To sip coffee made from a moka pot is to be transported to Italy—at least briefly. Each taste is luscious, bold, and lively, making it possible to envision yourself sitting at a little café in Rome.
The moka pot was invented in the 1930s and is used to make espresso-like coffee on the stovetop. The pot, which consists of a base that holds water, and a top that holds coffee grounds, is placed on the burner, and as the water boils and steams, the grounds and water combine to create a bold, rich cup of coffee. For those who wish to forgo a trip to the coffee shop or can’t afford the real estate for a proper espresso machine at home, moka pots are a simple and relatively affordable alternative. However, you'll find many more choices on the market today than the traditional aluminum stovetop model.
Bialetti Moka Express Espresso Maker, 3-Cup
Coffee has versatile flavor and body
Easy to use, regardless of experience
Compact and portable
Cheaper than electric coffee makers
More expensive than other moka pots
Uses a lot of grounds
Handle gets hot
Bialetti is the maker of the original moka pot and the one you'll still find in most Italian homes. While it's pricier than some of the other options on the market, it's easy to use, and it makes exquisite coffee. Its timeless classic design is one you'll want to leave out on your stovetop (though you will need to give it a quick rinse after every use). Depending on how much espresso your household intends to drink, this model is available in just about any size you might need, from 1 to 18 espresso cups, which equal about 30 milliliters or 1 ounce each.
Our tester appreciated the amount of control he had over his coffee: He could use a finer grind, higher heat, and less water for an extra-bold result or a medium grind with more water for something closer to drip coffee. When using high heat on a coil burner and medium-ground coffee, it only took three minutes to brew. On medium heat with a fine grind, it took almost 10 minutes. He found the Moka Express surprisingly versatile considering that it’s a non-electric brewing device.
Price at time of publish: $45
Capacity: 1 to 18 espresso cups | Material: Aluminum | Induction Compatible: No
"I often use the concentrated coffee from my Moka Express for lattes and cappuccinos, which is why I [even] recommend the item as a budget alternative to a real home espresso maker." — Derek Rose, Product Tester
IMUSA Aluminum Espresso Stovetop Coffeemaker
Easy to use
Aesthetic is noticeably cheaper
It's hard not to love a bargain. The IMUSA USA moka pot is made out of aluminum and makes up to three espresso-sized cups. Unfortunately, as this moka pot is made of aluminum, it's not compatible with induction cooktops. For those with electric or gas stovetops who want to try out a moka pot system, this is an excellent start. At this price, you could easily buy an extra one and leave it at your parents' house if they're still all about the coffee pods.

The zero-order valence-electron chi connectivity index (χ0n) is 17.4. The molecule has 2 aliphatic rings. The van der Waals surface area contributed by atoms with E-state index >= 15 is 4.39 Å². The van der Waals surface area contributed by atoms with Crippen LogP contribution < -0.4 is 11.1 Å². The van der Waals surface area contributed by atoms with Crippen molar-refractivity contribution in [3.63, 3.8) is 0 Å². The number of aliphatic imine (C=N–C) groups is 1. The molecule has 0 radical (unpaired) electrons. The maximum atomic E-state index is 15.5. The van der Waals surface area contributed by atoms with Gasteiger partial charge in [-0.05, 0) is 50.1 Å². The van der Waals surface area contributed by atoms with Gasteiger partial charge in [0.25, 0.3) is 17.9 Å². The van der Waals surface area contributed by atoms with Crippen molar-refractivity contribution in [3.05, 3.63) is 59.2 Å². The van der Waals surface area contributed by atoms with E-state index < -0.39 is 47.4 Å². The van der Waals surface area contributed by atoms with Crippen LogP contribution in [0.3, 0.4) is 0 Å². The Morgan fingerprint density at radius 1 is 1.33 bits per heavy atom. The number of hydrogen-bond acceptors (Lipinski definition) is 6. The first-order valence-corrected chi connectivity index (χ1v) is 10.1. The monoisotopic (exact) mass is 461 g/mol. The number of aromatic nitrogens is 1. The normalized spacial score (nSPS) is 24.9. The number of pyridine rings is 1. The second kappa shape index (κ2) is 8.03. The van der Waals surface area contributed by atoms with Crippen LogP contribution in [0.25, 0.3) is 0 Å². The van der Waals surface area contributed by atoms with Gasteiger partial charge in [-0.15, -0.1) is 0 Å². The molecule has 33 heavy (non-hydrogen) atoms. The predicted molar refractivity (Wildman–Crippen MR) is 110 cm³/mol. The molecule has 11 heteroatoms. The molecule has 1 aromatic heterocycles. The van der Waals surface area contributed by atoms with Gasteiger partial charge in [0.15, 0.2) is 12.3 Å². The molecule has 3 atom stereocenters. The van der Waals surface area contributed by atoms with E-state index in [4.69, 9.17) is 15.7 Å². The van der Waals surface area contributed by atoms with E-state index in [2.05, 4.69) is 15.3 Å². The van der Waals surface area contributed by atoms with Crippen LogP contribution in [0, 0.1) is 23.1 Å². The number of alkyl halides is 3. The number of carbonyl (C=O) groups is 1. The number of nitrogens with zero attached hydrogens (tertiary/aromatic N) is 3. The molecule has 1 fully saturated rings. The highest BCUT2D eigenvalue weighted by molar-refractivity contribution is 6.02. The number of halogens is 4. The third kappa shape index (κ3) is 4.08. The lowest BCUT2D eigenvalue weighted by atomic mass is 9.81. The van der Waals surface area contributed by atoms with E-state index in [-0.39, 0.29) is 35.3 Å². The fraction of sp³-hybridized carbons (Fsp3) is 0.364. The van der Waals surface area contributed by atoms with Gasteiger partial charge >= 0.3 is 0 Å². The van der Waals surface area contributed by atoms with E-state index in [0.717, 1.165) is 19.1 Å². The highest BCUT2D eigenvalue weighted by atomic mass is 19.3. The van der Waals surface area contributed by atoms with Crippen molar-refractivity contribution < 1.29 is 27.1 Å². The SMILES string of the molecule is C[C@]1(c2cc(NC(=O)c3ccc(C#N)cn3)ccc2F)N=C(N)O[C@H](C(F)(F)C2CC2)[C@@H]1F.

Price at time of publish: $9
Capacity: 3 espresso cups | Material: Aluminum | Induction Compatible: No
DeLonghi Alicia Moka Pot
Great for traveling
Easy to use
Produces great coffee flavor
Top compartment is plastic
Some reviewers report leaking from base
This compact electric espresso moka pot is a favorite of travelers, office workers, and even those at home who have a terrible habit of not remembering to turn things off. Made by DeLonghi, this moka pot comes with an easy-to-read on/off indicator and automatically shuts off if you forget. Its clear top makes it fun to watch the coffee percolate. Some reviewers, however, reported issues with the base leaking, and others wish it weren't made of plastic.
Price at time of publish: $80
Capacity: 6 espresso cups | Material: Aluminum, plastic
Best for Induction
Bialetti Venus 6-Cup Stovetop Espresso Maker
Produces great coffee flavor
Some report that the silicone gasket won't properly seal
2-cup version isn't induction-friendly
As the climate crisis intensifies, many people are switching to induction cooktops to lower their carbon footprint. Unfortunately, many moka pot manufacturers haven't kept up with the trend, making it hard to find moka pots that work on induction. Enter Bialetti, which makes a stainless steel, induction-friendly moka pot in 4-, 6- or 10-cup capacities. (There is also a 2-cup version, but it’s not induction-friendly.) While you may miss the classic design, this moka pot is easy to clean and produces fantastic coffee flavor. Be aware that some reviewers report issues with durability.